Christine Lagarde has indicated that the strategic review will take into account new features such as financial stability, employment and environmental sustainability.
China, the coronavirus and Wuhan
The most important discussion this week was on the coronavirus that comes from China. This type of virus can be very contagious and is a source of angst everywhere around the world. In the past, the impact of this type of epidemic was nonetheless limited. In 2003, the SRAS was severe but the contagion effect was limited (even if 800 deaths is too much) and it was the same for the H1N1 flu in 2009/2010. These risks must be taken seriously and measures have to be taken to limit the contagion effect. The previous episodes of this kind of epidemic have been temporary.
On the economic side, Wuhan is an important country in an important province (Hubei). It is the headquarter of major domestic car and steel producers. To be convinced of its importance, more than 300 of the world’s top 500 companies have a presence in Wuhan. It’s a transport and industrial hub that has been boosted by the recent boom of the car market in China.
Its growth was 7.8% in 2019 , 1.7% higher than the national average. It’s a very dynamic province and town as the rapid growth of its imports shows. A long epidemic with the impossibility to leave Wuhan and other towns in the province of Hubei would have a strong impact on the Chinese economy. It would lead to a weaker GDP growth for China in 2020.
The main source of weakness in the short term will come from retail sales. The Chinese new year celebrations have been drastically reduced or cancelled and people will limit their travels to celebrate the year of the Rat with their family. It means that the first quarter GDP growth will be lower than expected.
The international contagion effect will be limited.
Robust momentum in the French economic activity (January surveys)
Measured by the Climat des Affaires index, the state of the economy is good. The index is way above its long term trend (the index is at 104.5 and the average at 100). Construction and services are strong but the manufacturing sector is back to 100. The global manufacturing recession has, at the end, an impact on the French economy. This situation at odds with all the other European countries reflects a economic policy focused on domestic demand and on the labor market. The recent strike has had a marginal impact. Two reasons: the strike was mainly located in Paris, not in the rest of France. The second reason is the flexibility of the French labor market. People have changed their habits and worked from home (in Paris, many jobs are in the services sector and can be done from home). The Banque de France has an estimate of the strike impact at -0.1%. It’s a maximum.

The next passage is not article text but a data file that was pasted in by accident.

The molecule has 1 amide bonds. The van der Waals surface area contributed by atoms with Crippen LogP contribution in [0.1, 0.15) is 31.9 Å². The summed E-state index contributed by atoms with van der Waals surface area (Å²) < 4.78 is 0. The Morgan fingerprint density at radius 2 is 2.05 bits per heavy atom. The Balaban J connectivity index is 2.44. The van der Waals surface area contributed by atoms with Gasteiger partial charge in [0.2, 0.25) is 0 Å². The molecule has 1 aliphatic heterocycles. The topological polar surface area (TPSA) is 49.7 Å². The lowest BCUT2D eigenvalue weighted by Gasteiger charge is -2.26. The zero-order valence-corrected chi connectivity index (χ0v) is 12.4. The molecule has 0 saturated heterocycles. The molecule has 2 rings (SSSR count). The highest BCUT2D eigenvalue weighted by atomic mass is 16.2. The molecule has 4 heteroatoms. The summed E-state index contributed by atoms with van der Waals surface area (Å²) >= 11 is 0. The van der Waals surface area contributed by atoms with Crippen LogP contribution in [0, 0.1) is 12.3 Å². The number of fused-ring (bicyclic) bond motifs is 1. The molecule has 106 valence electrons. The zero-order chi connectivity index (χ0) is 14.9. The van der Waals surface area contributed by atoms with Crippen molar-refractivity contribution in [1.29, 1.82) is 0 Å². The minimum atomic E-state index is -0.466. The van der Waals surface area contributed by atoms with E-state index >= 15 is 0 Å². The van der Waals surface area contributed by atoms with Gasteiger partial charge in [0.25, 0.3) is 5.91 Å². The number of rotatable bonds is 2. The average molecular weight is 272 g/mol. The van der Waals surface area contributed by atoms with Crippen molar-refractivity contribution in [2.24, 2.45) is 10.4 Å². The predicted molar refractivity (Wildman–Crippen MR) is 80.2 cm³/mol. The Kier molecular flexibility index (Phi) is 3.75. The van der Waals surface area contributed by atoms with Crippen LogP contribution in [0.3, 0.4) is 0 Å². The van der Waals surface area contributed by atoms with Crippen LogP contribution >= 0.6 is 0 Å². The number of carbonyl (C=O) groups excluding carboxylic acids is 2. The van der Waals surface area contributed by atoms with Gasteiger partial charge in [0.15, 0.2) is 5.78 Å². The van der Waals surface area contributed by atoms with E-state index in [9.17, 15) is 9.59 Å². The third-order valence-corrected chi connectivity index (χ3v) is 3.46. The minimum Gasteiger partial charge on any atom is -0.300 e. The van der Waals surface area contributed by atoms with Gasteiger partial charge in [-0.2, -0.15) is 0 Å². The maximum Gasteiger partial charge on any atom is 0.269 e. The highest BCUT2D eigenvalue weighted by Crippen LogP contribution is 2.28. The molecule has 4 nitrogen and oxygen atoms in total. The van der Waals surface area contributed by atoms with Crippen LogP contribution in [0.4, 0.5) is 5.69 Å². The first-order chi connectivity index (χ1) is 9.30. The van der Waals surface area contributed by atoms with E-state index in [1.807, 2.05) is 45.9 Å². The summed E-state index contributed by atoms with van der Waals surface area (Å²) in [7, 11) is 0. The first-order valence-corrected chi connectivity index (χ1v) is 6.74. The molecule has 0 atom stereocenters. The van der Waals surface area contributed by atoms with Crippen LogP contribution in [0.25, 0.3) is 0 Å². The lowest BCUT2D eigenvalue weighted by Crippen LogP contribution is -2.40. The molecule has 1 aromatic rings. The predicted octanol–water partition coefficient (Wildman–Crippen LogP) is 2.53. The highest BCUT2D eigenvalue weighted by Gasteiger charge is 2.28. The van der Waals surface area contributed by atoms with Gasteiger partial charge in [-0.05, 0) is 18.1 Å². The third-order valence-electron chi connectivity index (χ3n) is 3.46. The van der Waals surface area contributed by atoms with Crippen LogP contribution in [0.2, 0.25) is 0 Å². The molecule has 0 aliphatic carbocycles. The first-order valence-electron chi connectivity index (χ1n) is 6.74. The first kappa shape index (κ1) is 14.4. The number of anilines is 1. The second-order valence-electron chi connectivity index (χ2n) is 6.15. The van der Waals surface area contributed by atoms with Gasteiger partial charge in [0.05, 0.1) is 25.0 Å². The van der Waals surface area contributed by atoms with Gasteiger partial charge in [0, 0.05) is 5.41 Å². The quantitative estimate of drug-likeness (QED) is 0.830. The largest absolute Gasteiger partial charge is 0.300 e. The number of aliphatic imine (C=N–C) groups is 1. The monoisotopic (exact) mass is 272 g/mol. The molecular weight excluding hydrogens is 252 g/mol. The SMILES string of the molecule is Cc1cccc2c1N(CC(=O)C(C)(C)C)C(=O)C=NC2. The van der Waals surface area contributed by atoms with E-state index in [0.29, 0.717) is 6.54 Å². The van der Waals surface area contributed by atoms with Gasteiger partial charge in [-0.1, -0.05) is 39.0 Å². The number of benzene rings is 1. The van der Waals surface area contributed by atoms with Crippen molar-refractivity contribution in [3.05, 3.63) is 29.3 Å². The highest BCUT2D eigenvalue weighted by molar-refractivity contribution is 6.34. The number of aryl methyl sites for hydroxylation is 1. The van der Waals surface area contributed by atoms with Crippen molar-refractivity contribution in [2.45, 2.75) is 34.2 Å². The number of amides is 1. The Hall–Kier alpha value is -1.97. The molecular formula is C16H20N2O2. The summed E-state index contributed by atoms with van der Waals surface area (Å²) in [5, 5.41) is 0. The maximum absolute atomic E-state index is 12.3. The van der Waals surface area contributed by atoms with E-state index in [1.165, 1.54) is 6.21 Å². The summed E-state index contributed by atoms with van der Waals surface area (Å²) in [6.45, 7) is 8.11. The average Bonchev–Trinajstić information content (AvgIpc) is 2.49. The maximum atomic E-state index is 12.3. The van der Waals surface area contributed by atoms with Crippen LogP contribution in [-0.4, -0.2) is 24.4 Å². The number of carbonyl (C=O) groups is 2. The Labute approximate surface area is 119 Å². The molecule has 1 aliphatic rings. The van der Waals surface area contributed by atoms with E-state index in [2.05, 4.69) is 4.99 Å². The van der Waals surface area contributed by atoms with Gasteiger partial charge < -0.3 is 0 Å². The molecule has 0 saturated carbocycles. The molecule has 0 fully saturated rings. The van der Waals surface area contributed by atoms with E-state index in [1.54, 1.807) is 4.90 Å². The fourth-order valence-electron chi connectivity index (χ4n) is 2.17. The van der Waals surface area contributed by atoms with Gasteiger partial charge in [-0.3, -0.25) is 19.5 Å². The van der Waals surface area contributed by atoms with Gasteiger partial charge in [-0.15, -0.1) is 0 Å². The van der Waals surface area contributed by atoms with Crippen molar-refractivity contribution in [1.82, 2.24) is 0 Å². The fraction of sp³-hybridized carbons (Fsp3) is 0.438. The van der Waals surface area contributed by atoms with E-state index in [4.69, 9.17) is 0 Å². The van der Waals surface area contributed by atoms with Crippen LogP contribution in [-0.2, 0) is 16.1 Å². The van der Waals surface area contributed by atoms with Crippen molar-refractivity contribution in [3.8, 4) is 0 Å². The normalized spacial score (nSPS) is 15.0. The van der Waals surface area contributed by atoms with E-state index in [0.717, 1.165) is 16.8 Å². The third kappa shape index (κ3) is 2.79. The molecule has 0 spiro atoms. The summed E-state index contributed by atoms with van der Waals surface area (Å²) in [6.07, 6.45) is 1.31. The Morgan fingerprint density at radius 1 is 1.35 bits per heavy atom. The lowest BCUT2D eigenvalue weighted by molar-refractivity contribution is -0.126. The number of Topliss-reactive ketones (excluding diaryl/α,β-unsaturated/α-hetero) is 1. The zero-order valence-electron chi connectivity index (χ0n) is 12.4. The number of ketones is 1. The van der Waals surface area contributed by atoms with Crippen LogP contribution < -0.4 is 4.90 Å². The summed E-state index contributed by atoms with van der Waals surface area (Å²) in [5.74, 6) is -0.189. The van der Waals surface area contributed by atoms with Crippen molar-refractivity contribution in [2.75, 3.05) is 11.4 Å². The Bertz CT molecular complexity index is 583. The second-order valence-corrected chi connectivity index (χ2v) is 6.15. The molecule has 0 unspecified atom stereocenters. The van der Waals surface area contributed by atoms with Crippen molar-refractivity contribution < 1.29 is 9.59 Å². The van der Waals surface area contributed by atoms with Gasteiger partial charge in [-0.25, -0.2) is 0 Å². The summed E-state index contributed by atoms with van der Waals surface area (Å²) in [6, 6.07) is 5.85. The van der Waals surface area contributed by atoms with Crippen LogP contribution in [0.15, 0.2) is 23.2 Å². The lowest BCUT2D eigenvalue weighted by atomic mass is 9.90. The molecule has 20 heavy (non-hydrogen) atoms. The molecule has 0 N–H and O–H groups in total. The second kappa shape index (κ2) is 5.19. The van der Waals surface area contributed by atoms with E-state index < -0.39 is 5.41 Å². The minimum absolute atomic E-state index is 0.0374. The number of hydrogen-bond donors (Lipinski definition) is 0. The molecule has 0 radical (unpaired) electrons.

The Markit survey for January – Flash estimates in the US, Japan, UK, Euro Area, Germany and France
Surveys were quite strong in the manufacturing sector. All the indices are trending on the upside but remain all in negative territory. In other words, the manufacturing sector activity is contracting but at a slower pace. The exception are the US where the index is in positive territory. It was a bit weaker than in December. Services sector indices were strong, explaining the good shape of the composite indices. The global perception is that it’s more a stabilization than a reversal.
Robust labor market in the United Kingdom.
The Bank of England has probably looked very carefully at all the economics news that were released. Its meeting will be the day before the Brexit. In order to smooth a possible impact of this exit, the BoE may have a downside bias in its monetary policy. The robust labor market, the purchasing power gains at the end of 2019 and the good manufacturing Markit survey suggest that it will not move.
Existing home sales in the US
The number was strong and prices were up. The impact of lower interest rates is tangible. The important point is that the supply is at an historical low. This is consistent with research showing that American people are more sedentary than in the past. Internal migrations are no longer a strong source of macro adjustment.